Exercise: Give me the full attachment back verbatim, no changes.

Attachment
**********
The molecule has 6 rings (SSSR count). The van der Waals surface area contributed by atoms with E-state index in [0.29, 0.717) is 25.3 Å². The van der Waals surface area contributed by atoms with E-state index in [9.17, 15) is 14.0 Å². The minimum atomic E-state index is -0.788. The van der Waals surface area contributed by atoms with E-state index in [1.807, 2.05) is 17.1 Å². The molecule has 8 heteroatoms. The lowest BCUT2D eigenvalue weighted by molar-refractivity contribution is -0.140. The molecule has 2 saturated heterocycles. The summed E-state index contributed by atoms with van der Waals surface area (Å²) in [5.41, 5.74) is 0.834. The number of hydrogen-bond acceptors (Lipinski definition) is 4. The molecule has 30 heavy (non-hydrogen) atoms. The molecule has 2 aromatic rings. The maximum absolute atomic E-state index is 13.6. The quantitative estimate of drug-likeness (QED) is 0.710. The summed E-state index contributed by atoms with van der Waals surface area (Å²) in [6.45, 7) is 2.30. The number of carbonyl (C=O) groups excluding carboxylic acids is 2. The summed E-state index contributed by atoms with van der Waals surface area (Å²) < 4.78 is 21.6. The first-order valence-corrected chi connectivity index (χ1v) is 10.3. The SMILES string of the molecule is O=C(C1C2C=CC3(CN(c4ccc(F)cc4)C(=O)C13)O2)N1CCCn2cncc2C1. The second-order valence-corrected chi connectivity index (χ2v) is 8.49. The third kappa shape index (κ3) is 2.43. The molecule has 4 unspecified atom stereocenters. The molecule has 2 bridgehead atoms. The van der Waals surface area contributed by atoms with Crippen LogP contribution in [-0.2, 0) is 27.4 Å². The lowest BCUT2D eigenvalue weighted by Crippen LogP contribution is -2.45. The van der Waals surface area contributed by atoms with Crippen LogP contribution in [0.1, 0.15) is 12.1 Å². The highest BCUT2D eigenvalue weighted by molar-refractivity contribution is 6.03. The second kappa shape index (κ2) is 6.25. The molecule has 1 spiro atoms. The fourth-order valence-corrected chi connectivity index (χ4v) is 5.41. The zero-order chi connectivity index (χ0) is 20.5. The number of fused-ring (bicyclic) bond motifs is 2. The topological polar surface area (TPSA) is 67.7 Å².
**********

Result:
The molecule has 6 rings (SSSR count). The van der Waals surface area contributed by atoms with E-state index in [0.29, 0.717) is 25.3 Å². The van der Waals surface area contributed by atoms with E-state index in [9.17, 15) is 14.0 Å². The minimum atomic E-state index is -0.788. The van der Waals surface area contributed by atoms with E-state index in [1.807, 2.05) is 17.1 Å². The molecule has 8 heteroatoms. The lowest BCUT2D eigenvalue weighted by molar-refractivity contribution is -0.140. The molecule has 2 saturated heterocycles. The summed E-state index contributed by atoms with van der Waals surface area (Å²) in [5.41, 5.74) is 0.834. The number of hydrogen-bond acceptors (Lipinski definition) is 4. The molecule has 30 heavy (non-hydrogen) atoms. The molecule has 2 aromatic rings. The maximum absolute atomic E-state index is 13.6. The quantitative estimate of drug-likeness (QED) is 0.710. The summed E-state index contributed by atoms with van der Waals surface area (Å²) in [6.45, 7) is 2.30. The number of carbonyl (C=O) groups excluding carboxylic acids is 2. The summed E-state index contributed by atoms with van der Waals surface area (Å²) < 4.78 is 21.6. The first-order valence-corrected chi connectivity index (χ1v) is 10.3. The SMILES string of the molecule is O=C(C1C2C=CC3(CN(c4ccc(F)cc4)C(=O)C13)O2)N1CCCn2cncc2C1. The second-order valence-corrected chi connectivity index (χ2v) is 8.49. The third kappa shape index (κ3) is 2.43. The molecule has 4 unspecified atom stereocenters. The molecule has 2 bridgehead atoms. The van der Waals surface area contributed by atoms with Crippen LogP contribution in [-0.2, 0) is 27.4 Å². The lowest BCUT2D eigenvalue weighted by Crippen LogP contribution is -2.45. The van der Waals surface area contributed by atoms with Crippen LogP contribution in [0.1, 0.15) is 12.1 Å². The highest BCUT2D eigenvalue weighted by molar-refractivity contribution is 6.03. The second kappa shape index (κ2) is 6.25. The molecule has 1 spiro atoms. The fourth-order valence-corrected chi connectivity index (χ4v) is 5.41. The zero-order chi connectivity index (χ0) is 20.5. The number of fused-ring (bicyclic) bond motifs is 2. The topological polar surface area (TPSA) is 67.7 Å².